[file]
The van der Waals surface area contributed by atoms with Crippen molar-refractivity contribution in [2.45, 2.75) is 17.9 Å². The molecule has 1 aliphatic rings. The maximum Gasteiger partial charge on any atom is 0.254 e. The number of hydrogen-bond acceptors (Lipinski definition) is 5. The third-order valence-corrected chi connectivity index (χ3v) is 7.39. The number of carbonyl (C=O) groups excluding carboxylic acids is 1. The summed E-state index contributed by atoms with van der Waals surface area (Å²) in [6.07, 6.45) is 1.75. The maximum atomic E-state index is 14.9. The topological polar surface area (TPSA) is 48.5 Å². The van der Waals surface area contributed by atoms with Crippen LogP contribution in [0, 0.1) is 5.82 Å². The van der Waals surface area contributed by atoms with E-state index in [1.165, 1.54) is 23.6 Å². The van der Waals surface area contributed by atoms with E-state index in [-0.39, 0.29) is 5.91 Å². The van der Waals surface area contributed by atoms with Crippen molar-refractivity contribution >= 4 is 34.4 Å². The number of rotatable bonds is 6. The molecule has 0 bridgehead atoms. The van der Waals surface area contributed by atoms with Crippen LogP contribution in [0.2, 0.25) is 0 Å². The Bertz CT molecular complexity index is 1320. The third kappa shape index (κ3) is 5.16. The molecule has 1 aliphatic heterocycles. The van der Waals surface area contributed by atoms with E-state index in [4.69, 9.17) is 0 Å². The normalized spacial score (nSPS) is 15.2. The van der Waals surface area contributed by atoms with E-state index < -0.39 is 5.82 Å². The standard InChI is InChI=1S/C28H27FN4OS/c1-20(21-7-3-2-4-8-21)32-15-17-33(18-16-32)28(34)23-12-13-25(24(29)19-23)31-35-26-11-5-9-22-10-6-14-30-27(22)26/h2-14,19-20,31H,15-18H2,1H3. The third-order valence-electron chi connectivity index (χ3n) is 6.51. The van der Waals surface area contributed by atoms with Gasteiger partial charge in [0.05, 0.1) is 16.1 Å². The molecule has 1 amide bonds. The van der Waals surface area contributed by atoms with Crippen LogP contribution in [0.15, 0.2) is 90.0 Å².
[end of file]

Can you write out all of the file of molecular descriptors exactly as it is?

The van der Waals surface area contributed by atoms with Crippen molar-refractivity contribution in [2.45, 2.75) is 17.9 Å². The molecule has 1 aliphatic rings. The maximum Gasteiger partial charge on any atom is 0.254 e. The number of hydrogen-bond acceptors (Lipinski definition) is 5. The third-order valence-corrected chi connectivity index (χ3v) is 7.39. The number of carbonyl (C=O) groups excluding carboxylic acids is 1. The summed E-state index contributed by atoms with van der Waals surface area (Å²) in [6.07, 6.45) is 1.75. The maximum atomic E-state index is 14.9. The topological polar surface area (TPSA) is 48.5 Å². The van der Waals surface area contributed by atoms with Crippen LogP contribution in [0, 0.1) is 5.82 Å². The van der Waals surface area contributed by atoms with E-state index in [1.165, 1.54) is 23.6 Å². The van der Waals surface area contributed by atoms with E-state index in [-0.39, 0.29) is 5.91 Å². The van der Waals surface area contributed by atoms with Crippen molar-refractivity contribution >= 4 is 34.4 Å². The number of rotatable bonds is 6. The molecule has 0 bridgehead atoms. The van der Waals surface area contributed by atoms with Crippen LogP contribution in [0.2, 0.25) is 0 Å². The Bertz CT molecular complexity index is 1320. The third kappa shape index (κ3) is 5.16. The molecule has 1 aliphatic heterocycles. The van der Waals surface area contributed by atoms with E-state index in [4.69, 9.17) is 0 Å². The normalized spacial score (nSPS) is 15.2. The van der Waals surface area contributed by atoms with E-state index < -0.39 is 5.82 Å². The standard InChI is InChI=1S/C28H27FN4OS/c1-20(21-7-3-2-4-8-21)32-15-17-33(18-16-32)28(34)23-12-13-25(24(29)19-23)31-35-26-11-5-9-22-10-6-14-30-27(22)26/h2-14,19-20,31H,15-18H2,1H3. The third-order valence-electron chi connectivity index (χ3n) is 6.51. The van der Waals surface area contributed by atoms with Gasteiger partial charge in [0.05, 0.1) is 16.1 Å². The molecule has 1 amide bonds. The van der Waals surface area contributed by atoms with Crippen LogP contribution in [0.15, 0.2) is 90.0 Å².